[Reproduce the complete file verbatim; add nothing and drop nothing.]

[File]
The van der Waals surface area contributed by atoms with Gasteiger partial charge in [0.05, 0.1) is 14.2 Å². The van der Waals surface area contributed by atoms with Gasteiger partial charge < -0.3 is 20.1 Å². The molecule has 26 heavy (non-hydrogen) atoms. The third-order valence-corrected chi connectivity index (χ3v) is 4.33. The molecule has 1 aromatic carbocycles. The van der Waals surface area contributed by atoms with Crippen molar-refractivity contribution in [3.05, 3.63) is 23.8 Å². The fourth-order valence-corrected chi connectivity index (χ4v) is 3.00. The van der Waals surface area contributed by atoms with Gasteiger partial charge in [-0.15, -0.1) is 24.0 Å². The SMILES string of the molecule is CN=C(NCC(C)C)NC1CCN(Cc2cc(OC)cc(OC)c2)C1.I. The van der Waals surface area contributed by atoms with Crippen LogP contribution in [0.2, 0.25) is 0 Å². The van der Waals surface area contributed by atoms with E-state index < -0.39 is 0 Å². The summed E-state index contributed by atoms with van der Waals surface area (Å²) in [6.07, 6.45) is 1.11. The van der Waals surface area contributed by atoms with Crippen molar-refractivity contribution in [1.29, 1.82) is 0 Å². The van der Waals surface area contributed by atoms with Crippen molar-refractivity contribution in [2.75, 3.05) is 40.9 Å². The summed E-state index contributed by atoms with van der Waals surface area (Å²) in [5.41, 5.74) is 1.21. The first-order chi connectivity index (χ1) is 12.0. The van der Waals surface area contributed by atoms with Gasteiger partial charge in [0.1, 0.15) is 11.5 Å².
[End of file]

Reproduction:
The van der Waals surface area contributed by atoms with Gasteiger partial charge in [0.05, 0.1) is 14.2 Å². The van der Waals surface area contributed by atoms with Gasteiger partial charge < -0.3 is 20.1 Å². The molecule has 26 heavy (non-hydrogen) atoms. The third-order valence-corrected chi connectivity index (χ3v) is 4.33. The molecule has 1 aromatic carbocycles. The van der Waals surface area contributed by atoms with Crippen molar-refractivity contribution in [3.05, 3.63) is 23.8 Å². The fourth-order valence-corrected chi connectivity index (χ4v) is 3.00. The van der Waals surface area contributed by atoms with Gasteiger partial charge in [-0.15, -0.1) is 24.0 Å². The SMILES string of the molecule is CN=C(NCC(C)C)NC1CCN(Cc2cc(OC)cc(OC)c2)C1.I. The van der Waals surface area contributed by atoms with Crippen LogP contribution in [0.2, 0.25) is 0 Å². The van der Waals surface area contributed by atoms with E-state index < -0.39 is 0 Å². The summed E-state index contributed by atoms with van der Waals surface area (Å²) in [6.07, 6.45) is 1.11. The van der Waals surface area contributed by atoms with Crippen molar-refractivity contribution in [1.29, 1.82) is 0 Å². The van der Waals surface area contributed by atoms with Crippen molar-refractivity contribution in [2.75, 3.05) is 40.9 Å². The summed E-state index contributed by atoms with van der Waals surface area (Å²) in [5.41, 5.74) is 1.21. The first-order chi connectivity index (χ1) is 12.0. The van der Waals surface area contributed by atoms with Gasteiger partial charge in [0.1, 0.15) is 11.5 Å².